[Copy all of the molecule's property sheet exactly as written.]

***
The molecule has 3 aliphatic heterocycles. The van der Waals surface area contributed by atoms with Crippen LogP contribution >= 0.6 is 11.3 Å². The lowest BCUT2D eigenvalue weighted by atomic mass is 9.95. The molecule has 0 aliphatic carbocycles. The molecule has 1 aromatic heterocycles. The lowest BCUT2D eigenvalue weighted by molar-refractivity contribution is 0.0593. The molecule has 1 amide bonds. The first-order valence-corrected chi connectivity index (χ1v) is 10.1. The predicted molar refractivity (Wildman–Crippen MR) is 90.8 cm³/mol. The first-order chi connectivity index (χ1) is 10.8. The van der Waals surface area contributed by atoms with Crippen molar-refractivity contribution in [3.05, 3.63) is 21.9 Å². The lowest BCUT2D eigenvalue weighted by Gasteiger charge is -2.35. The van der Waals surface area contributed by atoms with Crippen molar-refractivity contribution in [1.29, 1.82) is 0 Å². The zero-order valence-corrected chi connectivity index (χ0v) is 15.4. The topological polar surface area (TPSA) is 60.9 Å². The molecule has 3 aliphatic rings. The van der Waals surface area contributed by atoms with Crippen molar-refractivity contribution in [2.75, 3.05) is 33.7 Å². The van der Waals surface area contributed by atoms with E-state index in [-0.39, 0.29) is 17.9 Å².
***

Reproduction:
The molecule has 3 aliphatic heterocycles. The van der Waals surface area contributed by atoms with Crippen LogP contribution >= 0.6 is 11.3 Å². The lowest BCUT2D eigenvalue weighted by atomic mass is 9.95. The molecule has 0 aliphatic carbocycles. The molecule has 1 aromatic heterocycles. The lowest BCUT2D eigenvalue weighted by molar-refractivity contribution is 0.0593. The molecule has 1 amide bonds. The first-order valence-corrected chi connectivity index (χ1v) is 10.1. The predicted molar refractivity (Wildman–Crippen MR) is 90.8 cm³/mol. The first-order chi connectivity index (χ1) is 10.8. The van der Waals surface area contributed by atoms with Crippen molar-refractivity contribution in [3.05, 3.63) is 21.9 Å². The lowest BCUT2D eigenvalue weighted by Gasteiger charge is -2.35. The van der Waals surface area contributed by atoms with Crippen molar-refractivity contribution in [1.29, 1.82) is 0 Å². The zero-order valence-corrected chi connectivity index (χ0v) is 15.4. The topological polar surface area (TPSA) is 60.9 Å². The molecule has 3 aliphatic rings. The van der Waals surface area contributed by atoms with Crippen molar-refractivity contribution in [2.75, 3.05) is 33.7 Å². The van der Waals surface area contributed by atoms with E-state index in [-0.39, 0.29) is 17.9 Å².